Brought to you by OBS reviewer Angie.
- Be sure to read our review for “Blood Mercury” at OBS, here.
Malachi King: Blood Mercury fits into a dystopian view of the not-too-distant future and explores the very real danger of over-medicating at the risk of increasing our biological vulnerabilities.
Angie: Where did you get the inspiration for this story?
Malachi King: My own frequent hand sanitizing and abhorrence of touching bathroom door handles inspired me to wonder what the world would look like if our very lives depended on avoiding even the most common of germs.
Angie: How do you think that our country would really fare in a crisis such as this?
Malachi King: Our country has a significant medical infrastructure, but, as in any such pandemic, there would be shortages of medicine. The optimist in me hopes the cure would be distributed fairly, but reality crushes any such hope.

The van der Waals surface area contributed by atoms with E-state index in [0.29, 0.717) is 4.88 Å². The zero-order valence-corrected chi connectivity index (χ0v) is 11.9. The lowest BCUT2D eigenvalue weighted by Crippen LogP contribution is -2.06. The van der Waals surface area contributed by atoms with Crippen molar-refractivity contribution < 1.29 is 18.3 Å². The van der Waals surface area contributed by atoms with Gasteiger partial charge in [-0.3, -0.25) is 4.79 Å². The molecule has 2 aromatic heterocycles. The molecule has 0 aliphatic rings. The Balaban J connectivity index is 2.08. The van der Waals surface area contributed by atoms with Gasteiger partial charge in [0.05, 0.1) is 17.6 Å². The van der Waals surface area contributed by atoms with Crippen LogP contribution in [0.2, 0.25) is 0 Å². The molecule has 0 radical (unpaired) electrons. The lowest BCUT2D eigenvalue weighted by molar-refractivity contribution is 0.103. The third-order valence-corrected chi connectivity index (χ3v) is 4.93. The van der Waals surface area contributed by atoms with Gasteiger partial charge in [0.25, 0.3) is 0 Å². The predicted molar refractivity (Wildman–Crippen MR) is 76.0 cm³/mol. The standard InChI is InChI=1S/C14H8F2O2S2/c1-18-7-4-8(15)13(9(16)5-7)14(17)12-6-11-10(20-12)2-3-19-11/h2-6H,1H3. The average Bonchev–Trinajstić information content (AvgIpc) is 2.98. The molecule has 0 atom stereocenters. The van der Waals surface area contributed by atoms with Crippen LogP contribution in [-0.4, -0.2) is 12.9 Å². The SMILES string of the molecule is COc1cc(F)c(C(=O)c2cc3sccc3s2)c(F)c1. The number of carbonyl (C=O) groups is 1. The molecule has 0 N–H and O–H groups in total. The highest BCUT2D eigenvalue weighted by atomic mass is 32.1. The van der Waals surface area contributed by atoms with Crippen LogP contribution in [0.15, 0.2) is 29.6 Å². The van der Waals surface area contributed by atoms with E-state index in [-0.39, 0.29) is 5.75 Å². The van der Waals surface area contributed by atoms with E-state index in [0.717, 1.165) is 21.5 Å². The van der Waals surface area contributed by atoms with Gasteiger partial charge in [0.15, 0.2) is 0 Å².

Angie: What social message were you trying to convey with the idea that our First World country was worse off than many Third World countries?
Malachi King: Blood Mercury presents a disease for which everyone is susceptible, wealthy nations included. I think this speaks to the false sense of security many of us have in our medical establishment; we’ve nurtured it to the point of addiction. “We placed our faith in medicine and now we pray for redemption.”
Angie: Is there any significance to the cover art for the story? If so, what is it?
Malachi King: The cover art exhibits an island of mystery and symbols of hidden meaning of apparent great importance. In the world of Blood Mercury only the ones with the secret knowledge of the cure have a chance of survival. Caleb, the main character, breaks through the divide of those that “know” and those that don’t.
Thank you to author Malachi King for a great interview!